While internet access is still relatively new in Cuba, there has already been some controversy when it comes to citizens criticizing public officials online. According to the Miami Herald, Twitter users have seen some of their profiles and comments regarding government officials blocked or removed altogether. Twitter users took to social media to voice their concern about having their voices and comments silenced by public officials.
Limited internet access in Cuba began in 2008 but it wasn’t until last December when mobile phones became readily available.
Cuban leader Miguel Díaz-Canel promoted the idea of having a platform where Cuban officials and regular citizens could interact. With such a relatively new technology at the hands of public officials, they have swayed away from criticism. With internet access and Wi-Fi hotspots just becoming accessible to all on the island, many are getting their feet wet when it comes to social media. That includes government and public officials.
Jovann Silva Delgado, a Cuban lawyer who lives in the U.S, was recently blocked online by José Ramón Cabañas, the ambassador of Cuba in Washington. Silva says he was blocked by Cabañas because he criticized a protest last year initiated by the Cuban delegation at the United Nations.
“Beyond the political position of a public official, who holds a post presumably supported by voters, the social media networks of officials are to give an account of their management, which is paid with everyone’s money,” Silva told the Miami Herald.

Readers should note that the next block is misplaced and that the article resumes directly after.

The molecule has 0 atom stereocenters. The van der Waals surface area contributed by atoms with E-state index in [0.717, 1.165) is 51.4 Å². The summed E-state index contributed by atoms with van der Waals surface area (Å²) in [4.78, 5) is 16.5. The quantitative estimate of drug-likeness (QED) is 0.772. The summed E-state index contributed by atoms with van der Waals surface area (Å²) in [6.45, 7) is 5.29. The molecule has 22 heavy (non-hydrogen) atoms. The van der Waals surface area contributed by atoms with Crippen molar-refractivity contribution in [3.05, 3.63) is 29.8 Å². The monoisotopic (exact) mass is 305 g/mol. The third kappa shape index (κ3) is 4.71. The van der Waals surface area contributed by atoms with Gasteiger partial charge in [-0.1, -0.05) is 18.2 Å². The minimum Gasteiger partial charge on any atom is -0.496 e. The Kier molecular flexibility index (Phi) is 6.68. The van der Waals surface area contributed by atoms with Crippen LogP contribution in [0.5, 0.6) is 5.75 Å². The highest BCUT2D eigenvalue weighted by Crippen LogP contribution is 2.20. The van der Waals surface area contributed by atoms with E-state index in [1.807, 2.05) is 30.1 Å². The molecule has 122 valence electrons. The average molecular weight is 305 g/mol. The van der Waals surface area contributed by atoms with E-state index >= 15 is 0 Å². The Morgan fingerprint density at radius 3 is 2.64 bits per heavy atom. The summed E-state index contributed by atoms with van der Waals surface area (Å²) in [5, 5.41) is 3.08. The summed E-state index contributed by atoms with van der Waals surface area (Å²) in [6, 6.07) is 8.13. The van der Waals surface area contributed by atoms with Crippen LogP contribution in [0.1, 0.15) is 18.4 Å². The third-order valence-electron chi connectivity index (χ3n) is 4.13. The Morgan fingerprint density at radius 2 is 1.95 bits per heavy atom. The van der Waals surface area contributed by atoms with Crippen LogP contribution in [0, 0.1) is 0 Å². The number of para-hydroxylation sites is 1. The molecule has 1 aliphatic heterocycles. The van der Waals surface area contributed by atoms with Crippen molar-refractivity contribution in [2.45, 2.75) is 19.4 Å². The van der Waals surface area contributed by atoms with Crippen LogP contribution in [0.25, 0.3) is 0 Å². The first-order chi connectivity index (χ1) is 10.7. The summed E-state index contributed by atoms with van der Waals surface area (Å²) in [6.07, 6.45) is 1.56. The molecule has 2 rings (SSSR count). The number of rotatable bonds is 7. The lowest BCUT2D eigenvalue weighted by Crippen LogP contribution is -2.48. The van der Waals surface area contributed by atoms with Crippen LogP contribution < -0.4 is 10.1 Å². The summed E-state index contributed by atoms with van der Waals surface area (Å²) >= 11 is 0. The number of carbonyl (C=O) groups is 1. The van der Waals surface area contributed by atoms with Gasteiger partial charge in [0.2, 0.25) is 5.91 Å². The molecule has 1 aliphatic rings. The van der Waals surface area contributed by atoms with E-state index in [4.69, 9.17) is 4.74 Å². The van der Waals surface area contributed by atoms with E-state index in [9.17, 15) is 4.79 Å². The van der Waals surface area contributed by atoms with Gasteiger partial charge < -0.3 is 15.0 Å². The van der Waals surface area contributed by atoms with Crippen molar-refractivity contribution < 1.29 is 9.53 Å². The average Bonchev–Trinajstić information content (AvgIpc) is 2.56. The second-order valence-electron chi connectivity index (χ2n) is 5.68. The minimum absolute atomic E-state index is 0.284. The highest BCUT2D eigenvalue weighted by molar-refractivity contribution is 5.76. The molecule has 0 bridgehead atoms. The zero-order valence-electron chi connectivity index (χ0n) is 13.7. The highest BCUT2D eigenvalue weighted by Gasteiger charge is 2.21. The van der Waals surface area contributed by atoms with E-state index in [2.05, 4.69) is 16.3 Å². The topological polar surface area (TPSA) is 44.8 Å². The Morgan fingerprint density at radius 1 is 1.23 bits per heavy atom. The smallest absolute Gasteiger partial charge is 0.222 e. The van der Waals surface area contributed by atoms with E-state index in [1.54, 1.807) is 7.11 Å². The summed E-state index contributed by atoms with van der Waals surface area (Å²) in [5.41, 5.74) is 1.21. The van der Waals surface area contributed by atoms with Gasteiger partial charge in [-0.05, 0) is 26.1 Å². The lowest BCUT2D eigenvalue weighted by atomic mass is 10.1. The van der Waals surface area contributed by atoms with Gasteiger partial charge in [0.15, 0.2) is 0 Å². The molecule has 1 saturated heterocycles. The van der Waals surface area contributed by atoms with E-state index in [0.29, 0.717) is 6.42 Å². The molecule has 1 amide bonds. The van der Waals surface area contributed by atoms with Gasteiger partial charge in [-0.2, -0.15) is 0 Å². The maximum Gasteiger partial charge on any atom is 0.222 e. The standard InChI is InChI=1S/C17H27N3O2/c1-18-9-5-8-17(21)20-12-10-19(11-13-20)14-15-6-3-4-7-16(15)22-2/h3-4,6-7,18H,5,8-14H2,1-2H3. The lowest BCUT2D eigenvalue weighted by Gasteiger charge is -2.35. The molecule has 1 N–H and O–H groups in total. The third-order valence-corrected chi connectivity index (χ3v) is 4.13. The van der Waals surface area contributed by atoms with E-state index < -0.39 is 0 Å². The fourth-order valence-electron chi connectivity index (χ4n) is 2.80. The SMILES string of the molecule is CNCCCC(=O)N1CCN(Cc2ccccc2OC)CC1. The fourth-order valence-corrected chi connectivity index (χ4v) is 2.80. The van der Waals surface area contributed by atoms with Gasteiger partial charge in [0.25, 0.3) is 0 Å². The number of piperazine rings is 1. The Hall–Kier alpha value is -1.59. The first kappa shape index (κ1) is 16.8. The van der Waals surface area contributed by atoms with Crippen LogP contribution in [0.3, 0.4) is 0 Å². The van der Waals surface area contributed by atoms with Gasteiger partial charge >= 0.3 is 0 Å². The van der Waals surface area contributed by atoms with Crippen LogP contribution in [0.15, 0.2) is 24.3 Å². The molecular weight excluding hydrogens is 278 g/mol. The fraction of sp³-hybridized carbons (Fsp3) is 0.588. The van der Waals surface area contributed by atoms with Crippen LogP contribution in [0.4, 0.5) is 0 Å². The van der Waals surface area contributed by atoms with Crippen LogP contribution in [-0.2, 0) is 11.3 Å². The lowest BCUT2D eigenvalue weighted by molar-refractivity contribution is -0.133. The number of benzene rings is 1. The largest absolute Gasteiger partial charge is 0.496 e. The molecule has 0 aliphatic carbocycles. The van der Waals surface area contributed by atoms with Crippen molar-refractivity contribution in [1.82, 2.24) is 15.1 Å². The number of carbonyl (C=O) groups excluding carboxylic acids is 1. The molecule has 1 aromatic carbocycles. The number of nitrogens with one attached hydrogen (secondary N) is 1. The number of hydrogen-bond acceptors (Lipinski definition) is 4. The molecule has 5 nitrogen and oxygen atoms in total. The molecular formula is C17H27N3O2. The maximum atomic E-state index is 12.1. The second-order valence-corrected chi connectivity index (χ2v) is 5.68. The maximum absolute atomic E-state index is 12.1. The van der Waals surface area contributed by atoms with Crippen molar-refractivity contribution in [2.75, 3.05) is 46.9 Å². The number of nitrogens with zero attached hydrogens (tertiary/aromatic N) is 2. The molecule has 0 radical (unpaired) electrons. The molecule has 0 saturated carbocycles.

This issue has been happening to multiple people trying to interact with public officials in Cuba.
Another user, Norges Rodríguez, founder of YucaByte, an online project on communication technology, said he was blocked. Rodríguez found out he was blocked by Jorge Luis Perdomo, minister of communications in Cuba, after trying to mention him in a tweet.
“Well, today I tried to mention the minister [of communications] in a tweet and I found out that I am blocked. I think I was respectful the last time I mentioned him,“ Rodríguez said in a tweet.
The Inventory project, a repository of open data for Cuba, is trying to list the names of Cuban officials who block citizens on social media.
The Inventory Project, invited users who have been blocked by public officials to give info on who blocked them to create a larger database. The Twitter profile asked users to provide a tweet with the the name of the user, the person who blocked, the date and a screenshot of the message that was blocked.